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The Sex Rx for lax pelvic floor muscles:
Strengthen your pelvic floor by contracting your Kegel muscles daily. Kegel muscles are the ones you use to stop your urine mid-stream. Don't exercise while urinating, but during any other time of the day (when you're sitting at traffic lights, on the phone, or at your desk) squeeze them and hold for a beat or do fast fluttering contractions. Shoot for 100 a day. Exercises that strengthen your transverse abdominals, the deep abdominal muscles that support your torso, will also help tighten your pelvic floor. There are even special exercise devices that resemble a vibrator and are designed to help you do Kegels correctly.
This content originally appeared on doctoroz.com
The pelvic floor is a bowl of muscles that wraps around from your pubic bone in the front to your tail bone in the back. You can strengthen these muscles to improve bowel and bladder control.
To do a pelvic floor muscle contraction, pretend that there is an elevator in your vagina or anus. Start with the elevator on the ground floor, and then tighten and lift the muscles to bring the elevator up to the fifth floor. Hold it there for five seconds and then bring the elevator up to the 10th floor and hold for another five seconds. When you have completed the squeeze, make sure to bring the elevator all the way to the basement and leave it there for 10 seconds because relaxation is just as important as contraction of these muscles.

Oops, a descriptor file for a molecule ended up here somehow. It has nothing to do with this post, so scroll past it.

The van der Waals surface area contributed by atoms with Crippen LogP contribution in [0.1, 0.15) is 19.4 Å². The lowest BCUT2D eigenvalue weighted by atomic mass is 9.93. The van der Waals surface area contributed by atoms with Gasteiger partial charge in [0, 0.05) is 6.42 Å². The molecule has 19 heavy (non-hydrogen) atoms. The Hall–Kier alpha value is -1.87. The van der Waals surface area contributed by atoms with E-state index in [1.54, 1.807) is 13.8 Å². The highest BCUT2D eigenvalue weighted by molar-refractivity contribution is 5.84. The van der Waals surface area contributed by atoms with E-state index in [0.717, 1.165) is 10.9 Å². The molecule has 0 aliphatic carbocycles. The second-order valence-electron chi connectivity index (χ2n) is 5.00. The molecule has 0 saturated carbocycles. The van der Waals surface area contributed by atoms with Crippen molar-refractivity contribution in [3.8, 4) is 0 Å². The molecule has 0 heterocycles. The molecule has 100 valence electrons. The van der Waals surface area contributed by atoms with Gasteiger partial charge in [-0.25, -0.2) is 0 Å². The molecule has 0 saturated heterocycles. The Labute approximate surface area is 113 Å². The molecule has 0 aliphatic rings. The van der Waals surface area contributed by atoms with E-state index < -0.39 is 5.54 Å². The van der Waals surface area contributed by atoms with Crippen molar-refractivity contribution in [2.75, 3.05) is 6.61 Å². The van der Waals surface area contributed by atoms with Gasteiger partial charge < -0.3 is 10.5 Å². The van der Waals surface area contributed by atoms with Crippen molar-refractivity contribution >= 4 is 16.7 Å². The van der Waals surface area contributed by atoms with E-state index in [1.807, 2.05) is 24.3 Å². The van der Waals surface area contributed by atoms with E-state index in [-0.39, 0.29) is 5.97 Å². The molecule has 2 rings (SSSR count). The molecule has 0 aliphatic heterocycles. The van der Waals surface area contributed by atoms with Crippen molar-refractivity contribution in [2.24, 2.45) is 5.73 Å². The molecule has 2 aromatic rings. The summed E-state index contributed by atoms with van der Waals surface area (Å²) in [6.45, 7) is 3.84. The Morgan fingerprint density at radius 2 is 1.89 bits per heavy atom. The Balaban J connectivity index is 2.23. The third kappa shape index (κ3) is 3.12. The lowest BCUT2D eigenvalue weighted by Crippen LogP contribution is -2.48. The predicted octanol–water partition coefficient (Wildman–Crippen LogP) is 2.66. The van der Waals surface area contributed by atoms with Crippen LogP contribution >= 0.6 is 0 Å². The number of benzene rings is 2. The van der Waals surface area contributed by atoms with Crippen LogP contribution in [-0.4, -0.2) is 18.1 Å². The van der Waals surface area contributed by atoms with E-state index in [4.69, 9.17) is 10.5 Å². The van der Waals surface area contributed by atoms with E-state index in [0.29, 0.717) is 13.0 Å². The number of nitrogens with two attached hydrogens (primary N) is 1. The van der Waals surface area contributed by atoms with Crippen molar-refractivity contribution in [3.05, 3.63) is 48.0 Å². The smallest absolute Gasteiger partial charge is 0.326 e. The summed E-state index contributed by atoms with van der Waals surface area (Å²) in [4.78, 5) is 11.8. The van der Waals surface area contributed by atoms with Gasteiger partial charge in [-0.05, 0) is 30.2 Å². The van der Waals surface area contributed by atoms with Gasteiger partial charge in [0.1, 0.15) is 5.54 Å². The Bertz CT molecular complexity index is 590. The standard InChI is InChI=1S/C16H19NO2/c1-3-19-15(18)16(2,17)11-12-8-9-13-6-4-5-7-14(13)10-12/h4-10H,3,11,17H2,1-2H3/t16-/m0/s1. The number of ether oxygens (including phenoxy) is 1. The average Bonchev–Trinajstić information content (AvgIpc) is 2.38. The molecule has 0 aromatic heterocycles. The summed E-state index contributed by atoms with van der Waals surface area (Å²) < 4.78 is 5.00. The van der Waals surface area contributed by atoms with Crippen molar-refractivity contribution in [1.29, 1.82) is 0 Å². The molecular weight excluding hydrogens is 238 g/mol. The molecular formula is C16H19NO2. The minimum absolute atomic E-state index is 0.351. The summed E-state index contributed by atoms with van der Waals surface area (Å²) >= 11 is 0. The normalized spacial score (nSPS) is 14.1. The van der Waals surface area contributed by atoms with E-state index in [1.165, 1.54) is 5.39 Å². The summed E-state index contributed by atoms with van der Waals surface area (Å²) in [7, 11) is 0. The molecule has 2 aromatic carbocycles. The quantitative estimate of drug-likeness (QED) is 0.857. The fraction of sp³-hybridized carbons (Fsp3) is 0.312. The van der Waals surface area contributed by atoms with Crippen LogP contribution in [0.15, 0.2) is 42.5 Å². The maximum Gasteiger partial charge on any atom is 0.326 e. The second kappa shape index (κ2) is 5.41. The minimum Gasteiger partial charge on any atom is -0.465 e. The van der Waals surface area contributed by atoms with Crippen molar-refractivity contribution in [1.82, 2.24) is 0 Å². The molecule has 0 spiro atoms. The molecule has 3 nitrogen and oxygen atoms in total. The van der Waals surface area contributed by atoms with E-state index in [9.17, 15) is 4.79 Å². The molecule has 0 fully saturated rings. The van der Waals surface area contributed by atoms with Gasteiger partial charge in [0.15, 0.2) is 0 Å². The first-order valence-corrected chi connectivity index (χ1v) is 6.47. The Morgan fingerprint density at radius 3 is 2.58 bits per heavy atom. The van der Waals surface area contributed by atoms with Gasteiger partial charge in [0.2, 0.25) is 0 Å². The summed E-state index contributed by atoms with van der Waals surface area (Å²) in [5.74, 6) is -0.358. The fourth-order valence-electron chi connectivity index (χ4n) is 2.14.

Start doing these exercises while lying in bed or on the floor. When you get better at them, you can do them sitting and standing. Do not do these exercises on the toilet because you should be relaxing these muscles when you are evacuating urine or stool.
If necessary, ask your doctor for a referral to see a physical therapist who is certified in pelvic floor muscle training. A pelvic floor physical therapist can coach you in your pelvic floor strengthening (Kegel exercises) and can also perform biofeedback, which improves your awareness of what is happening in the bowels.
Important: This content reflects information from various individuals and organizations and may offer alternative or opposing points of view. It should not be used for medical advice, diagnosis or treatment. As always, you should consult with your healthcare provider about your specific health needs.